Russia Claims Images Show Artillery Systems In Action Taking Out Ukrainian Troops
Russia has claimed that its artillery systems went in action and took out Ukrainian troops.
Russian artillery allegedly targeted Ukrainian forces before opening fire on them and quickly moved to new locations, presumably to avoid being hit by return fire.
The Russian Ministry of Defense (MoD) claimed in a statement obtained on Monday, June 27 (in English): “Akatsiya 152-mm self-propelled artillery system crews in combat action within offensive of Western MD [Military District] troops at AFU [Armed Forces of Ukraine] positions.”
The Western Military District is one of five military districts belonging to the Russian Armed Forces and is primarily focused on the western central region of European Russia.
The Russian MoD also claimed: “The Akatsiya system and Msta-B howitzer batteries have launched an attack at manpower and equipment concentration areas of the Armed Forces of Ukraine (AFU) from sheltered positions.
“Enemy’s convoy was detected by unmanned aerial vehicle crews.” [sic]
We have not been able to independently verify the Russian Ministry of Defense’s claims or the footage.
We contacted the Russian MoD for further comment, as well as the Ukrainian Defense Ministry, but haven’t received a reply at the time of writing.
Russia invaded Ukraine on February 24 in what the Kremlin is still calling a “special military operation.” June 27 marks the 124th day of the invasion.
The General Staff of the Armed Forces of Ukraine reported that between February 24 and June 27, Russia had lost about 35,000 personnel, 1,552 tanks, 3,687 armored combat vehicles, 771 artillery units, 243 multiple launch rocket systems, 101 air defense systems, 217 warplanes, 184 helicopters, 636 drones, 137 cruise missiles, 14 warships, 2,575 motor vehicles and fuel tankers, and 60 units of special equipment.
At least 14 missiles have hit the Ukrainian capital Kyiv, according to Ukrainian officials. The strikes come as G7 leaders meet in Bavaria, in Germany, for a three-day summit. Military support for Ukraine is at the top of the agenda. The G7 is made up of Germany, France, Italy, Japan, Canada, the United Kingdom, and the United States.
Other missiles have reportedly hit the central city of Cherkasy, as well as the strategically vital port city of Odesa.
Ukrainian President Volodymyr Zelenskyy addressed the G7 leaders and said that he wanted the war to end before the end of the year. He repeated his request for anti-aircraft defense systems, as well as further sanctions on Russia. He also repeated his request for help to export grain from Ukraine.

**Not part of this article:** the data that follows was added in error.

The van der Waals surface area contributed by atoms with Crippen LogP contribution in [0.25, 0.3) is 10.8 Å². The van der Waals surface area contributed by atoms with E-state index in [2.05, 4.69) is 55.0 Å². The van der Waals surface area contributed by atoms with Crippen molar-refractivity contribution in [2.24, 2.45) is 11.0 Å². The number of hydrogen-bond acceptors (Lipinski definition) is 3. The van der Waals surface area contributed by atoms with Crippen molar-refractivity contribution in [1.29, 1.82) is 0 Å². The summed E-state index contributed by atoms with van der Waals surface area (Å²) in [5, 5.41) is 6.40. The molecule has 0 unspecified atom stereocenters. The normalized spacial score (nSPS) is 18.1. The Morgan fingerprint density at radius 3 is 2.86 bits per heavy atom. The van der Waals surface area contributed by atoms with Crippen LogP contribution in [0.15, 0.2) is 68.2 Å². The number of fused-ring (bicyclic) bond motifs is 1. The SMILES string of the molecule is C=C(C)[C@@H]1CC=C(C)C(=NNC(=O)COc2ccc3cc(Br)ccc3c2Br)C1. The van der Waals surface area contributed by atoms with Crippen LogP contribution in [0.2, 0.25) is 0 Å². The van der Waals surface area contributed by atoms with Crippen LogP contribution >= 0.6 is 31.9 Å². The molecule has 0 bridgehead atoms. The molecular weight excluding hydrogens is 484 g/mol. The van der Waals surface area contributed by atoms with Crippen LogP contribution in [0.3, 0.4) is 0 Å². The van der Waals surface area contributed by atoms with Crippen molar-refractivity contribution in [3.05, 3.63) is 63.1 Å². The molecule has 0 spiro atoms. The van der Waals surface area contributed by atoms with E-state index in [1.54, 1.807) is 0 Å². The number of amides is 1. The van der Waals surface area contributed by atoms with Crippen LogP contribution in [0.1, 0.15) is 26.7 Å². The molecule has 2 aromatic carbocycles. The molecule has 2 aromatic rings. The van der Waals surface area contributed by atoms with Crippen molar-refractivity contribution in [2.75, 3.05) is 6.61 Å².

Russian troops have been accused of pillaging vast quantities of grain from farmers in occupied areas of Ukraine, as well as other crops including sunflower seeds. They have also been accused of stealing fertilizer and agricultural equipment.
The eastern Ukrainian city of Sievierodonetsk is now in Russian hands after Ukrainian troops were ordered to retreat following weeks of siege.
The United Kingdom and the United States, as well as Japan and Canada, are set to ban imports of Russian gold. British Prime Minister Boris Johnson said that the ban will “strike at the heart of Putin’s war machine.”
Last week, the European Union approved Ukraine’s application to become a candidate for admission to the bloc, which is currently made up of 27 countries. The decision was hailed in both Brussels and Kyiv as a “historic moment,” with President Zelenskyy saying that “Ukraine’s future is in the EU.”
Russian Foreign Ministry press secretary Maria Zakharova said that Moscow’s response to Lithuania banning the transit of goods, sanctioned by the EU, to Kaliningrad will not only be diplomatic but also practical.
But Lithuanian Prime Minister Ingrida Simonyte accused Russia of lying over the blockade, saying that people are still able to travel between Russia and Kaliningrad and that the blockade only affects 1 percent of goods.
Russia conducted an anti-ship missile exercise in the Baltic Sea amid escalating tensions with NATO member Lithuania after the latter country blocked the transit of some goods to the Russian exclave of Kaliningrad.